I was reading a book on Nono while my students took an exam. I'm sure it is fine for an audience of other musicologists, but describing music in words, with a high level of detail, over the course of several pages in row is even more deadly than detailed poetic analysis. With a poem, at least you have the poem there on the page along with the analysis. Even then, people skip over the analysis to get to the interpretation and the contextualization, the part that makes it meaningful to someone else.
It's like hearing somebody talk about people dancing or playing sports in abstract terms. It is possible, but you have to know how to do it.
If you don't have a recording handy to play along as you are reading then you just have to take it on faith. Even with a score there, you would have to go to a keyboard and try to play it, which is fine if it's keyboard piece and you can sight-read decently, which I cannot. Even most musicians don't want to read things like that, and might not have enjoyed all their musicology and theory classes in their conservatory training. If musicians think theoretical discussions of music are boring, then ordinary folks will think that times 20.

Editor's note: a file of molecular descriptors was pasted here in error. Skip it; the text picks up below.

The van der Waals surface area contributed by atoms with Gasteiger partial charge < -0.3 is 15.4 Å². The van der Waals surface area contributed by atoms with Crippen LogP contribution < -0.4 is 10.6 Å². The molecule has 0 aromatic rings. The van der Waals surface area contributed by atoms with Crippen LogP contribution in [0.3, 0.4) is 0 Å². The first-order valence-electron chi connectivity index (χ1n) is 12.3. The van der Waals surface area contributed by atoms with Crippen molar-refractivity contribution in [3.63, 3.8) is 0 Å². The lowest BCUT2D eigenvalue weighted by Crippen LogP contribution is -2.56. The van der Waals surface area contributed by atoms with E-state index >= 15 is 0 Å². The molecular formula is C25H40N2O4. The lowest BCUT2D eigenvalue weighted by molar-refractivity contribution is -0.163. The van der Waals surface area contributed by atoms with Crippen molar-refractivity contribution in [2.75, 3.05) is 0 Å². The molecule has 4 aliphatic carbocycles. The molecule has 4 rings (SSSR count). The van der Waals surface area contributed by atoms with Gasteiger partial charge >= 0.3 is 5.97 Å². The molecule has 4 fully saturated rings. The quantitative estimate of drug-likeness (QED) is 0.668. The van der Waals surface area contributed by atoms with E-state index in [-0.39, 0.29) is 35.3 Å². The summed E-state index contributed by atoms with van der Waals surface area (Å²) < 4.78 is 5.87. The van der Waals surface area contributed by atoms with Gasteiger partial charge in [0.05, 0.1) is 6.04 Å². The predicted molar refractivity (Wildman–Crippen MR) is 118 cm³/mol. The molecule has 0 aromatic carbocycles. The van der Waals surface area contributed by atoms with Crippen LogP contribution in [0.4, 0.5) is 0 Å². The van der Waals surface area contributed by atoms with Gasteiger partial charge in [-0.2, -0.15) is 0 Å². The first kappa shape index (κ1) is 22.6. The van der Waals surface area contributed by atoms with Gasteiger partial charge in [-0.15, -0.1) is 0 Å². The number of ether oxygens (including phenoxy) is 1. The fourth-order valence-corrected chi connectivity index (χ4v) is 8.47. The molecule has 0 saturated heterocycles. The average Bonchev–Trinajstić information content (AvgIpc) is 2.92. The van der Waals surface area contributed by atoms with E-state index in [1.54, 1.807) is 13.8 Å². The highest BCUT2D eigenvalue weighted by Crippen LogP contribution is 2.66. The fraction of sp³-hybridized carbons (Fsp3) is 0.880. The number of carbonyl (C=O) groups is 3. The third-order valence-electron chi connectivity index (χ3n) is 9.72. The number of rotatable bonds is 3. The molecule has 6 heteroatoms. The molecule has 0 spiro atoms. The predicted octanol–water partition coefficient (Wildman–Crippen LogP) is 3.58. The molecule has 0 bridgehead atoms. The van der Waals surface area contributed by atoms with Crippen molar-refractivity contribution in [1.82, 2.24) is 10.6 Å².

There are effective ways of writing about music, like Alex Ross in the New Yorker. And there are musicologists who know how to do this too. The trick is not writing for musicologists. My aim here is not to show people how much I know about music, or how smart I am, but to communicate with an audience. As Woolf said, to know whom you are writing for is to know how to write.
Maybe I should say I am writing for the same people that the composers are composing for: listeners.